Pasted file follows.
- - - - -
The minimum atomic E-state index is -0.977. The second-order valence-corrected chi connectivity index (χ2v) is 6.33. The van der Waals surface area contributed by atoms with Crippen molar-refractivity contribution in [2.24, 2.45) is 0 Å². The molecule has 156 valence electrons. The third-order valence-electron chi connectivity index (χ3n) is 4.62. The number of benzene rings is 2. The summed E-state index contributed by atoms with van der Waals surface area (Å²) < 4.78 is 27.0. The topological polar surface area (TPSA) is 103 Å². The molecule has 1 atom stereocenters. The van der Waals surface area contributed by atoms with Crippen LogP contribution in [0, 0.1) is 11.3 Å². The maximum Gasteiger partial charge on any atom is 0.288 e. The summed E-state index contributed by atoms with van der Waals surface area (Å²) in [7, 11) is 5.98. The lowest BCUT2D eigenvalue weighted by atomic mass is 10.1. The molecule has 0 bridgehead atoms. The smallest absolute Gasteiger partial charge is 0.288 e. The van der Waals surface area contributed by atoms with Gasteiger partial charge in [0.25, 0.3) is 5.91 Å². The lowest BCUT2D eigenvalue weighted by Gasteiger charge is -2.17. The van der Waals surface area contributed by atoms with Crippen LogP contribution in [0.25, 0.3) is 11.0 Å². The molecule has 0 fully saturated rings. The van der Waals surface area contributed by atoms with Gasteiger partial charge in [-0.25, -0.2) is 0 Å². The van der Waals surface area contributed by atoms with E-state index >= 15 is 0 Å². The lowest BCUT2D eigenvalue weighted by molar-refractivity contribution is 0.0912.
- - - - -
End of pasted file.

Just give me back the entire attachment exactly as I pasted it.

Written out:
The minimum atomic E-state index is -0.977. The second-order valence-corrected chi connectivity index (χ2v) is 6.33. The van der Waals surface area contributed by atoms with Crippen molar-refractivity contribution in [2.24, 2.45) is 0 Å². The molecule has 156 valence electrons. The third-order valence-electron chi connectivity index (χ3n) is 4.62. The number of benzene rings is 2. The summed E-state index contributed by atoms with van der Waals surface area (Å²) < 4.78 is 27.0. The topological polar surface area (TPSA) is 103 Å². The molecule has 1 atom stereocenters. The van der Waals surface area contributed by atoms with Crippen LogP contribution in [0, 0.1) is 11.3 Å². The maximum Gasteiger partial charge on any atom is 0.288 e. The summed E-state index contributed by atoms with van der Waals surface area (Å²) in [7, 11) is 5.98. The lowest BCUT2D eigenvalue weighted by atomic mass is 10.1. The molecule has 0 bridgehead atoms. The smallest absolute Gasteiger partial charge is 0.288 e. The van der Waals surface area contributed by atoms with Gasteiger partial charge in [0.25, 0.3) is 5.91 Å². The lowest BCUT2D eigenvalue weighted by Gasteiger charge is -2.17. The van der Waals surface area contributed by atoms with Crippen LogP contribution in [0.25, 0.3) is 11.0 Å². The molecule has 0 fully saturated rings. The van der Waals surface area contributed by atoms with Gasteiger partial charge in [-0.25, -0.2) is 0 Å². The van der Waals surface area contributed by atoms with E-state index >= 15 is 0 Å². The lowest BCUT2D eigenvalue weighted by molar-refractivity contribution is 0.0912.